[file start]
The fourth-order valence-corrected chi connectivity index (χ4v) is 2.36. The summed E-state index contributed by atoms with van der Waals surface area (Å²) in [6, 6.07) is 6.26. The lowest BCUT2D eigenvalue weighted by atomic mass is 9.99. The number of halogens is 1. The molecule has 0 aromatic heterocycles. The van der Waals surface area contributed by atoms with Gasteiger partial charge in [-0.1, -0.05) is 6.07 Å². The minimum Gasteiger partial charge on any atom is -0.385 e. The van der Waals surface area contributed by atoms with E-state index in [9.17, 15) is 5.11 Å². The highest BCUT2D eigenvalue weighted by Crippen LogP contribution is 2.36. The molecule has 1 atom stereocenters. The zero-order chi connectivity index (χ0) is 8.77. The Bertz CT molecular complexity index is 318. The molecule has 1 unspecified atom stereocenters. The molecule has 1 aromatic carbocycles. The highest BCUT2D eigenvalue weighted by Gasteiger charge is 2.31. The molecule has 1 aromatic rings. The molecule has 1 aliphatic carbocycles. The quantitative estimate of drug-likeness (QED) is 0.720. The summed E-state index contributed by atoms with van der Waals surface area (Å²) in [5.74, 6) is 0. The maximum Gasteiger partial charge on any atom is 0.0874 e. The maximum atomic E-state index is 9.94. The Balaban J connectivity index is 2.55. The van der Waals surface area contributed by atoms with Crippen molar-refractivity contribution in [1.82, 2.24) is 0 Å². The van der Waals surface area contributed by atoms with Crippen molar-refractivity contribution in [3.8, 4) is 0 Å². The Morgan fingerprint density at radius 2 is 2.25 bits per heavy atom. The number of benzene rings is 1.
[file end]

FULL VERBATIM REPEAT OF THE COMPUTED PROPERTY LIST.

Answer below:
The fourth-order valence-corrected chi connectivity index (χ4v) is 2.36. The summed E-state index contributed by atoms with van der Waals surface area (Å²) in [6, 6.07) is 6.26. The lowest BCUT2D eigenvalue weighted by atomic mass is 9.99. The number of halogens is 1. The molecule has 0 aromatic heterocycles. The van der Waals surface area contributed by atoms with Gasteiger partial charge in [-0.1, -0.05) is 6.07 Å². The minimum Gasteiger partial charge on any atom is -0.385 e. The van der Waals surface area contributed by atoms with E-state index in [9.17, 15) is 5.11 Å². The highest BCUT2D eigenvalue weighted by Crippen LogP contribution is 2.36. The molecule has 1 atom stereocenters. The zero-order chi connectivity index (χ0) is 8.77. The Bertz CT molecular complexity index is 318. The molecule has 1 unspecified atom stereocenters. The molecule has 1 aromatic carbocycles. The highest BCUT2D eigenvalue weighted by Gasteiger charge is 2.31. The molecule has 1 aromatic rings. The molecule has 1 aliphatic carbocycles. The quantitative estimate of drug-likeness (QED) is 0.720. The summed E-state index contributed by atoms with van der Waals surface area (Å²) in [5.74, 6) is 0. The maximum Gasteiger partial charge on any atom is 0.0874 e. The maximum atomic E-state index is 9.94. The Balaban J connectivity index is 2.55. The van der Waals surface area contributed by atoms with Crippen molar-refractivity contribution in [1.82, 2.24) is 0 Å². The van der Waals surface area contributed by atoms with Crippen molar-refractivity contribution in [3.8, 4) is 0 Å². The Morgan fingerprint density at radius 2 is 2.25 bits per heavy atom. The number of benzene rings is 1.